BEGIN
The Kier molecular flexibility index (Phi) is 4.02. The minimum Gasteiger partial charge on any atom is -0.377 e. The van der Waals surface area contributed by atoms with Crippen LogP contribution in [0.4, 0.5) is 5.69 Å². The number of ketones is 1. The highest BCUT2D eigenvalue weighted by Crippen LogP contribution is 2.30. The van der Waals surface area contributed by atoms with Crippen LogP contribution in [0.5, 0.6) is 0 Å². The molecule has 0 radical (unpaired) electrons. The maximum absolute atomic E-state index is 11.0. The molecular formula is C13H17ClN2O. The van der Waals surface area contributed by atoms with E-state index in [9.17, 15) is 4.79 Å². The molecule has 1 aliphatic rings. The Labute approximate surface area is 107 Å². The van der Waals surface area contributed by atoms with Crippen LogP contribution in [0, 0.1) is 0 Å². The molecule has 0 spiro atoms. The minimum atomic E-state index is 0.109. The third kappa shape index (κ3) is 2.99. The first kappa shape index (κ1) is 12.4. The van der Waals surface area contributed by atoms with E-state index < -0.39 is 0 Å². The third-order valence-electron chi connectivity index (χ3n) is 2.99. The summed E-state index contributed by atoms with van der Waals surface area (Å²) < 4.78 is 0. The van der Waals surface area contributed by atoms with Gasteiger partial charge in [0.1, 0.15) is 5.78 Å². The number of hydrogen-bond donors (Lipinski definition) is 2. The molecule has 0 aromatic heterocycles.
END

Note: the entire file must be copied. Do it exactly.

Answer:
The Kier molecular flexibility index (Phi) is 4.02. The minimum Gasteiger partial charge on any atom is -0.377 e. The van der Waals surface area contributed by atoms with Crippen LogP contribution in [0.4, 0.5) is 5.69 Å². The number of ketones is 1. The highest BCUT2D eigenvalue weighted by Crippen LogP contribution is 2.30. The van der Waals surface area contributed by atoms with Crippen LogP contribution in [0.5, 0.6) is 0 Å². The molecule has 0 radical (unpaired) electrons. The maximum absolute atomic E-state index is 11.0. The molecular formula is C13H17ClN2O. The van der Waals surface area contributed by atoms with E-state index in [9.17, 15) is 4.79 Å². The molecule has 1 aliphatic rings. The Labute approximate surface area is 107 Å². The van der Waals surface area contributed by atoms with Crippen LogP contribution in [0, 0.1) is 0 Å². The molecule has 0 spiro atoms. The minimum atomic E-state index is 0.109. The third kappa shape index (κ3) is 2.99. The first kappa shape index (κ1) is 12.4. The van der Waals surface area contributed by atoms with E-state index < -0.39 is 0 Å². The third-order valence-electron chi connectivity index (χ3n) is 2.99. The summed E-state index contributed by atoms with van der Waals surface area (Å²) < 4.78 is 0. The van der Waals surface area contributed by atoms with Gasteiger partial charge in [0.1, 0.15) is 5.78 Å². The number of hydrogen-bond donors (Lipinski definition) is 2. The molecule has 0 aromatic heterocycles.